Photo: Researchers speculate that U.S. Steel’s high-capacity blast furnaces are the source of the Windsor Hum, and the maddening noise coincides with the appearance of bright blue flames on Zug Island’s exhaust stacks. Photo of U.S. Steel’s imposing industrial complex by Rod Denis.
Ghostly Hum Becoming Part Of Windsor’s Culture
By Alan Halberstadt
Two Canadian government tests have pointed the finger at Zug Island, and more specifically U.S. Steel Corp., as the source of the infamous “Windsor Hum” which is back in the news again and raising a question on why nobody has started a class action suit against the alleged perpetrators.
The Hum has gained global infamy over the last seven years since the August day in 2011 when former Windsor City Councillor Al Maghnieh became a believer in the Hum he was hearing about from South Windsor constituents.
He was leaving his home at 2 a.m. There were no cars on the road, no other sounds. But there it was.
“It was a low bass frequency,” Maghnieh related in a recent interview. “I could feel the vibration. I said to myself: ‘This is absolutely real.’”
When the rookie Councillor reported the Hum to the provincial ministries of the environment and transportation and received “the old ping pong treatment,” he went to his Twitter account and officially introduced the existence of the Hum.
Over the next six months the Windsor Hum started evolving as a social media sensation, dwarfing such events as the recent FINA swim championships in terms of putting Windsor on the map.
Over the years, critiques of the Windsor Hum have appeared in The New York Times, The Globe and Mail, National Post, The Wall Street Journal, Maclean’s and generally media from all over the globe.
In early 2012, with public pressure unrelenting, the Ontario Ministry of the Environment (OME), the Canadian Ministry of National Resources and Earthquakes Canada teamed up to quietly install seismic receptors all across the city.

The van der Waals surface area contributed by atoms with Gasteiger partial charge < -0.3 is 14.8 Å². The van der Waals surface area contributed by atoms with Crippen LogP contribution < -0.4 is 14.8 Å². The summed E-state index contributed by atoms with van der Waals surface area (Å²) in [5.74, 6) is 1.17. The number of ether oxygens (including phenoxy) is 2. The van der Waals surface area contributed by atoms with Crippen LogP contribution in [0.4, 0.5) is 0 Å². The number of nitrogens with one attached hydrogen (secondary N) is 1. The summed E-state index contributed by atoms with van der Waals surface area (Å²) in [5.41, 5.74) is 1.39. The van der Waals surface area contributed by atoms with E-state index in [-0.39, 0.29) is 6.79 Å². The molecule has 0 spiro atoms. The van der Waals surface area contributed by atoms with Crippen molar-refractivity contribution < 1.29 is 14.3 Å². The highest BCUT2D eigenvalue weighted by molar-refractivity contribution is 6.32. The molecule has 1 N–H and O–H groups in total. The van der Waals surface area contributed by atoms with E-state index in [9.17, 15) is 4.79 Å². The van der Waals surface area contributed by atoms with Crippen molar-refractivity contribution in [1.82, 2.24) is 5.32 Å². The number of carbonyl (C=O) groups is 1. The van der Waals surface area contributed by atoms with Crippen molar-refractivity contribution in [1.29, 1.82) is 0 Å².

In the summer of 2012, the OME announced the results to 250 people at the South Windsor Arena, including Michael Boulder, the Mayor of River Rouge, the city that houses Zug Island.
A three page OME report identified the vibrations, concluding they triangulated an area around Brighton Beach in west Windsor and LaSalle, directly across from the 1.32 square-mile industrial island little more than a stone’s throw away from the Windsor shoreline.
Maghnieh says he subsequently paid $8,000 out of his own pocket to conduct a telephone town hall meeting in October of 2012, which attracted 22,000 listeners. The federal government’s Ministry of Foreign Affairs finally became involved and commissioned a $20,000 study co-led by University of Windsor acoustics expert Dr. Colin Novak.
That 100 page study basically drew the same conclusions, which were released by Essex Conservative MP Jeff Watson, in May of 2014. By then, Strosberg, Sasso, Sutts LLP Lawyer David Robins was very much involved.
Like Maghnieh, Robins, a South Windsor resident, became active when he heard the Hum himself. He compared the noise to a couple of Mack trucks idling, or the deep bass at a kids’ electric guitar party.
“I could feel the vibrations coursing through my body,” Robins states.
The frustrating part of all this is the inconsistency. The Hum comes and it goes. The intensity heightens and wanes.
The latest episode indicates a rumbling thunder noise has spread, to Amherstburg, McGregor and as far away as Cleveland.
Watson’s successor, NDP Tracey Ramsey, posed this question in the House of Commons on December 8 of last year: “Over the last few weeks, people have reported the Hum to be louder, shaking homes, affecting sleep, creating earaches and headaches. The Ministry of Foreign Affairs has yet to answer. The Hum continues to negatively affect the health of my constituents in Essex and people in Windsor. They deserve answers.”
The Deputy to Foreign Affairs Minister Chrystia Freeland told Ramsey that the Liberal government, elected in October of 2015, is well aware of the issue, has engaged American Foreign Affairs officials and will continue to work to find a solution.